Have you ever wondered why manufacturers tell you to use rinse aid in your dishwasher? Of course, we all know why you need to add detergent when washing a load of dishes, but most of us are in the dark when it comes to rinse aid!
While some people swear by using this product, others see it as an unnecessary expense. In fact, many have gone years without using it and have yet to notice any difference in the appearance of their dishes.
So, what does rinse aid do in a dishwasher? Do you really need to use it? And is there an alternative you can use instead? Read on to find out!
What Does Rinse Aid Do?
Dishwasher rinse aid is a surfactant (surface active agent), meaning it contains chemicals that lower the surface tension of water.
Although this sounds complicated, it essentially means that the water in your dishwasher is more likely to spread out rather than form droplets on the surface of your dishes.
As the water can slide off your kitchenware more easily, you are less likely to find water spots or streaks left behind after your dishwasher cycle has finished when using rise aid.
It also helps speed up the drying process, saving you the hassle of drying your dishes before you can put them away.
Do I Really Need to Use Rinse Aid?
Since 2017, the use of rinse aid has slowly been increasing in the UK. This is because a change to UK legislation meant that dishwasher detergents could no longer contain high levels of phosphates. The subsequent changes to these detergent formulas mean that streaking is much more likely.
This being said, if you are already getting the results you want from your dishwasher without the use of a rinse aid, it is not essential that you use it.
However, those of you that live in hard water areas will typically benefit from this product, as water spots and streaking are more likely to occur when there are high proportions of minerals in your water supply.
There are some dishwasher detergents on the market that come with rinse aid built in. Unfortunately, these all-in-one tablets will not be as effective as using a separate rinse aid product. Still, they can make a significant difference to the cleanliness of your dishes, especially if you have soft water.
How Do I Know If My Dishwasher Needs Rinse Aid?
Unlike dishwasher detergents, rinse aid does not need to be added to your dishwasher at the start of every cycle.
Instead, your dishwasher will have a small light on its control panel that will light up when the rinse aid compartment needs to be refilled.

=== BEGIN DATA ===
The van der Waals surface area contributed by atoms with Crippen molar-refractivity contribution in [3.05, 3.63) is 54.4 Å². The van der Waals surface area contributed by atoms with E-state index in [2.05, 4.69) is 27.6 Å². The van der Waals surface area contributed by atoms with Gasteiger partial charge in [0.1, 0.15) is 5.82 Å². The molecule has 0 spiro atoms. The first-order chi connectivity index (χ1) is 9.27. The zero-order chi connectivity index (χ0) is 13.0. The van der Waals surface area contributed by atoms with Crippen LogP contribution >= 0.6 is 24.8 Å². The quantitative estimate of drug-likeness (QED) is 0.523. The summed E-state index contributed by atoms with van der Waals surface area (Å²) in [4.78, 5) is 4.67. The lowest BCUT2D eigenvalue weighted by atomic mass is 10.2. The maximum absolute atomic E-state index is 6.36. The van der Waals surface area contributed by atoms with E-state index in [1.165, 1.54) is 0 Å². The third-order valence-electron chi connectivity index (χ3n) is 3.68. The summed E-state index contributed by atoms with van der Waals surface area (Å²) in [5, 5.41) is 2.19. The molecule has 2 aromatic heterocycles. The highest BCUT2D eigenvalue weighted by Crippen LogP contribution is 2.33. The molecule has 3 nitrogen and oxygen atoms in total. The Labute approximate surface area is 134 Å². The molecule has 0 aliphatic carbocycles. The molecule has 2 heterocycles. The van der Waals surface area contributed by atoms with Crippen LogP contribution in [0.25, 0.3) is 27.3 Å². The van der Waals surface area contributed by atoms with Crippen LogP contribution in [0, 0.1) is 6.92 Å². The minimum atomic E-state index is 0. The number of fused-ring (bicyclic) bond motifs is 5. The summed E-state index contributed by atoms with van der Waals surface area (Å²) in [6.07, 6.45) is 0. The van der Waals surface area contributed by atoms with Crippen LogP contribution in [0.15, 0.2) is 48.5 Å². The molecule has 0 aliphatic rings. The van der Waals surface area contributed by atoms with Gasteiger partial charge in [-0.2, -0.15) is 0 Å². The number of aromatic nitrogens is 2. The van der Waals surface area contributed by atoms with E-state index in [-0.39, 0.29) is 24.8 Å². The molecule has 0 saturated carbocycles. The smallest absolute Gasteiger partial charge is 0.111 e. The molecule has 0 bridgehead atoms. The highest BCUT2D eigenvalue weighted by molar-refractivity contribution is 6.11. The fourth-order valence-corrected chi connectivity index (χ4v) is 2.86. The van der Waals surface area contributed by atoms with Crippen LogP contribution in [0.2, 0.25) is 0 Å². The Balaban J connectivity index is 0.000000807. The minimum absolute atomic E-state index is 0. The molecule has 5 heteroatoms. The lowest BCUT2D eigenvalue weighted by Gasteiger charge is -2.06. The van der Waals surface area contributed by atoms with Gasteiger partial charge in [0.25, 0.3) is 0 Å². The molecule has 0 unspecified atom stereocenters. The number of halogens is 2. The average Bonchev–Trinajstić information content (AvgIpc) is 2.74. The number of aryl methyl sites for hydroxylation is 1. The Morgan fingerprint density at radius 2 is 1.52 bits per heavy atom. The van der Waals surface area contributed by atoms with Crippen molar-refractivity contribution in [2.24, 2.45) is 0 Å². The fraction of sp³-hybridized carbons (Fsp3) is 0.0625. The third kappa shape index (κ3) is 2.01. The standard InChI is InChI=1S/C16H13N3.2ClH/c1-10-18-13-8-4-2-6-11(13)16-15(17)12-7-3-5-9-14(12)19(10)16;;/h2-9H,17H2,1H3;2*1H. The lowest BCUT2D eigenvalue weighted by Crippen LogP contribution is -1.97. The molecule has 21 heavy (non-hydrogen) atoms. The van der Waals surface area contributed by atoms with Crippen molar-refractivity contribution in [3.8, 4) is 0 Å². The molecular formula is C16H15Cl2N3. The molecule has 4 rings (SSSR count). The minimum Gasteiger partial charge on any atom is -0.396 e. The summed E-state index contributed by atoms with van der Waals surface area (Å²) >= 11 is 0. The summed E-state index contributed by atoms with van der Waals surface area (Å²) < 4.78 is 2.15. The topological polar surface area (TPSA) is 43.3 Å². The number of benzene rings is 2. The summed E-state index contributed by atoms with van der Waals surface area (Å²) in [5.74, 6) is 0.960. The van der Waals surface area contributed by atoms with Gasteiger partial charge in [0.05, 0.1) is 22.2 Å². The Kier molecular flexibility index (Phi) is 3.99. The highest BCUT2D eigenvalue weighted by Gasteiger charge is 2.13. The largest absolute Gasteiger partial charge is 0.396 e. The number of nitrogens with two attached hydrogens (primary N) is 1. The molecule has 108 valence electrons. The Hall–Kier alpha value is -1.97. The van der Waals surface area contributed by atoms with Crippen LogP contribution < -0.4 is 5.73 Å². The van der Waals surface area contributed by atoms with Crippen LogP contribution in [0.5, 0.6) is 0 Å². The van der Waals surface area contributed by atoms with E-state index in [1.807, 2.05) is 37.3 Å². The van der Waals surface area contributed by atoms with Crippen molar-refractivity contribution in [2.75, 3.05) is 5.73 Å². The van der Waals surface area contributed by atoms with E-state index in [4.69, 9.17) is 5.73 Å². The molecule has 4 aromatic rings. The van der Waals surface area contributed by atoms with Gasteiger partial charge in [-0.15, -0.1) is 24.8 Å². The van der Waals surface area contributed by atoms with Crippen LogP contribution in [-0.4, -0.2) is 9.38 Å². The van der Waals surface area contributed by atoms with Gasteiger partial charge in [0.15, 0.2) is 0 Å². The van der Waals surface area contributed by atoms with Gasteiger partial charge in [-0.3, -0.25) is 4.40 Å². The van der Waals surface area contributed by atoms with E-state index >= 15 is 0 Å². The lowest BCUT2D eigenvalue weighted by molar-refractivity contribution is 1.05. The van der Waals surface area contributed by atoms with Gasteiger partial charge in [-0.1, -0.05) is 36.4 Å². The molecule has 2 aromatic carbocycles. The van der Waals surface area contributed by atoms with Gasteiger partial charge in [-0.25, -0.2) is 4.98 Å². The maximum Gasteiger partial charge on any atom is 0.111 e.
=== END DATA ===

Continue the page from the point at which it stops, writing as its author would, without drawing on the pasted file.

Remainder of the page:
This compartment is found on the inside of a dishwasher door, next to the detergent dispenser. To refill the compartment, you need to follow the below steps:
- Open the rinse aid compartment by pressing on the latch and lifting the lid.
- Pour your rinse aid into the dispenser until it is full to the max line.
- Press down on the lid until it clicks shut.
- Wipe any excess rinse aid from around the compartment.
The frequency at which you will need to do this depends on how regularly you use your dishwasher and how much rinse aid your dishwasher is set to release during a cycle.
Each dishwasher will come pre-programmed to dispense a certain amount of rinse aid. This setting can be manually adjusted by moving the dial found the lid of the rinse aid compartment.
Usually, the pre-programmed setting will give you the clean and streak-free results you need.
However, we suggest increasing the amount of rinse aid dispensed if your dishes regularly come out with water spots on them.
You can also reduce the amount of rinse aid used if you notice rainbow streaks on your kitchenware, as this suggests too much is being dispensed.
What Can I Use Instead of Rinse Aid?
Store-bought rinse aid products contain a lot of harsh chemicals. If you would prefer to use a more natural alternative, there are some other products you can use to get that streak-free shine:
- White vinegar: White vinegar will remove mineral residue from your dishes and help keep your dishwasher clean at the same time. You can fill the dispenser as usual or place a small bowl full of vinegar in the bottom rack. We suggest using vinegar with less than 5% acetic acid, as a higher acidity may damage your appliance’s rubber seals and gasket.
- Hydrogen peroxide: Hydrogen peroxide is a non-toxic bleach alternative that is regularly used in homemade cleaning products and effectively cuts through mineral deposits. You can fill the rinse aid dispenser with this solution and use your dishwasher as you typically would.
- Lemon or Lime: Lemons and limes both contain citric acid, a natural chemical that helps break down any deposits on the surface of your dishes. To use them as rinse aid, you can either place half of a lemon or lime on the top rack of your dishwasher during a cycle, or you can fill the rinse aid compartment with the juice.
- Citric acid: While citric acid is found in lemons and limes, it can also be purchased in liquid or crystal form for use in cleaning. If you get the crystals, mix them with a little boiling water to create a liquid. The citric acid can then be poured into the dispenser like normal.
Before using any of these alternatives, it is worth checking with your dishwasher manufacturer that your warranty won’t be invalidated if you add them to your rinse aid compartment.
If you are uncertain, there are some more eco-friendly rinse aid products that contain fewer chemicals that you could try instead. For example, Ecover produces a plant-based rinse aid that consistently gets good reviews.
Hannah is a freelance content writer with a passion for cleaning. She worked her way around Australia by cleaning hostels in exchange for free accommodation and used her cleaning skills to bag her a job as a chalet host for a luxury ski company in France.